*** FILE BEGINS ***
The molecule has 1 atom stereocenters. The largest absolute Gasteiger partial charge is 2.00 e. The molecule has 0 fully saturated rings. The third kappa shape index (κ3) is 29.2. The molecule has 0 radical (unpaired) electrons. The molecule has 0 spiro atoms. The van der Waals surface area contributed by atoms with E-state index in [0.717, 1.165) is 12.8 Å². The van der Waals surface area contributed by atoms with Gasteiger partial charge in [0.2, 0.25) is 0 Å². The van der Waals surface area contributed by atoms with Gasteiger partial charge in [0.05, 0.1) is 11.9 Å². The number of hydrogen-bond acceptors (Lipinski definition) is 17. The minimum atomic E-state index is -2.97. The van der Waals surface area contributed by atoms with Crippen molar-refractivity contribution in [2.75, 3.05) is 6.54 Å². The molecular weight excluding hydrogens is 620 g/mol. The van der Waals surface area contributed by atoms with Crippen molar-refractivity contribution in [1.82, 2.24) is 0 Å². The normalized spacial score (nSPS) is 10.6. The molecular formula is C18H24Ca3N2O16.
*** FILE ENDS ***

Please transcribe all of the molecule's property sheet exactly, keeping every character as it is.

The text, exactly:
The molecule has 1 atom stereocenters. The largest absolute Gasteiger partial charge is 2.00 e. The molecule has 0 fully saturated rings. The third kappa shape index (κ3) is 29.2. The molecule has 0 radical (unpaired) electrons. The molecule has 0 spiro atoms. The van der Waals surface area contributed by atoms with E-state index in [0.717, 1.165) is 12.8 Å². The van der Waals surface area contributed by atoms with Gasteiger partial charge in [0.2, 0.25) is 0 Å². The van der Waals surface area contributed by atoms with Gasteiger partial charge in [0.05, 0.1) is 11.9 Å². The number of hydrogen-bond acceptors (Lipinski definition) is 17. The minimum atomic E-state index is -2.97. The van der Waals surface area contributed by atoms with Crippen molar-refractivity contribution in [2.75, 3.05) is 6.54 Å². The molecular weight excluding hydrogens is 620 g/mol. The van der Waals surface area contributed by atoms with Crippen molar-refractivity contribution in [1.82, 2.24) is 0 Å². The normalized spacial score (nSPS) is 10.6. The molecular formula is C18H24Ca3N2O16.